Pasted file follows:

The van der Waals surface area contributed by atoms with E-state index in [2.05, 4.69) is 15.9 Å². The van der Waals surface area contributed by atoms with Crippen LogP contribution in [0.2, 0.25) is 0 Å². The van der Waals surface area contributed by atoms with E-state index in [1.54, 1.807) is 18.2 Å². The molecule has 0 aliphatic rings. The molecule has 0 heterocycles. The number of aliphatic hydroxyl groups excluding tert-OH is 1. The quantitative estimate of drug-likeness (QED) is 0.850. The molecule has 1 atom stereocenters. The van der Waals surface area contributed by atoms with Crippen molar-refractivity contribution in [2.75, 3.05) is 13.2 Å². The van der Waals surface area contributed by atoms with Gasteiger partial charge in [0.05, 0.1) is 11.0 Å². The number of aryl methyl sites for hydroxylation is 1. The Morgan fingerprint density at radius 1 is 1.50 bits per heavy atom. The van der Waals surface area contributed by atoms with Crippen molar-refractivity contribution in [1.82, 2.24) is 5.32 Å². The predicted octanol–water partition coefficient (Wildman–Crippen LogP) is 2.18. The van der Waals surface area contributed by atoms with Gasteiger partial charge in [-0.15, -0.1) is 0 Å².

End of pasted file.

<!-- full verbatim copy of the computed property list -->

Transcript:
The van der Waals surface area contributed by atoms with E-state index in [2.05, 4.69) is 15.9 Å². The van der Waals surface area contributed by atoms with Crippen LogP contribution in [0.2, 0.25) is 0 Å². The van der Waals surface area contributed by atoms with E-state index in [1.54, 1.807) is 18.2 Å². The molecule has 0 aliphatic rings. The molecule has 0 heterocycles. The number of aliphatic hydroxyl groups excluding tert-OH is 1. The quantitative estimate of drug-likeness (QED) is 0.850. The molecule has 1 atom stereocenters. The van der Waals surface area contributed by atoms with Crippen molar-refractivity contribution in [2.75, 3.05) is 13.2 Å². The van der Waals surface area contributed by atoms with Gasteiger partial charge in [0.05, 0.1) is 11.0 Å². The number of aryl methyl sites for hydroxylation is 1. The Morgan fingerprint density at radius 1 is 1.50 bits per heavy atom. The van der Waals surface area contributed by atoms with Crippen molar-refractivity contribution in [1.82, 2.24) is 5.32 Å². The predicted octanol–water partition coefficient (Wildman–Crippen LogP) is 2.18. The van der Waals surface area contributed by atoms with Gasteiger partial charge in [-0.15, -0.1) is 0 Å².